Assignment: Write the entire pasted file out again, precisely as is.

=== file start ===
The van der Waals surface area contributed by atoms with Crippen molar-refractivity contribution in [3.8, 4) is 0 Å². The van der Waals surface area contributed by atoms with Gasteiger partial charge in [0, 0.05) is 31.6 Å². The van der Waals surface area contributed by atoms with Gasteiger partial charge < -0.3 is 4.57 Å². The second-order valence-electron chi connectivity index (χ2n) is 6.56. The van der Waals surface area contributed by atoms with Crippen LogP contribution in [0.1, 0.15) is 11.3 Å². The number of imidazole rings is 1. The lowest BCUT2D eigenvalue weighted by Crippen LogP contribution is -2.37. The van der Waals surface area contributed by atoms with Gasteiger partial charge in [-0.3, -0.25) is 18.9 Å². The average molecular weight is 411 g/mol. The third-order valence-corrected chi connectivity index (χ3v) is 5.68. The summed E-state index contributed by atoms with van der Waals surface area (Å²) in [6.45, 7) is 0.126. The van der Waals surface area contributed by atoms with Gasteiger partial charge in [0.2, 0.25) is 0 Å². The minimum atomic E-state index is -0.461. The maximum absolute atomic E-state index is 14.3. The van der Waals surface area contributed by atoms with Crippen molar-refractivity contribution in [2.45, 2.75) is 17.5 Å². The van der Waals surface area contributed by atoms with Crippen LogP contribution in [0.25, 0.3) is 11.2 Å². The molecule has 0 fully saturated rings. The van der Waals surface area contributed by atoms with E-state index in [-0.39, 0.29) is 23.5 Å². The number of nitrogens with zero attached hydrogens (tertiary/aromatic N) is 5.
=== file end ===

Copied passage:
The van der Waals surface area contributed by atoms with Crippen molar-refractivity contribution in [3.8, 4) is 0 Å². The van der Waals surface area contributed by atoms with Gasteiger partial charge in [0, 0.05) is 31.6 Å². The van der Waals surface area contributed by atoms with Gasteiger partial charge < -0.3 is 4.57 Å². The second-order valence-electron chi connectivity index (χ2n) is 6.56. The van der Waals surface area contributed by atoms with Crippen LogP contribution in [0.1, 0.15) is 11.3 Å². The number of imidazole rings is 1. The lowest BCUT2D eigenvalue weighted by Crippen LogP contribution is -2.37. The van der Waals surface area contributed by atoms with Gasteiger partial charge in [-0.3, -0.25) is 18.9 Å². The average molecular weight is 411 g/mol. The third-order valence-corrected chi connectivity index (χ3v) is 5.68. The summed E-state index contributed by atoms with van der Waals surface area (Å²) in [6.45, 7) is 0.126. The van der Waals surface area contributed by atoms with Gasteiger partial charge in [0.2, 0.25) is 0 Å². The minimum atomic E-state index is -0.461. The maximum absolute atomic E-state index is 14.3. The van der Waals surface area contributed by atoms with Crippen molar-refractivity contribution in [2.45, 2.75) is 17.5 Å². The van der Waals surface area contributed by atoms with Crippen LogP contribution in [0.25, 0.3) is 11.2 Å². The molecule has 0 fully saturated rings. The van der Waals surface area contributed by atoms with E-state index in [-0.39, 0.29) is 23.5 Å². The number of nitrogens with zero attached hydrogens (tertiary/aromatic N) is 5.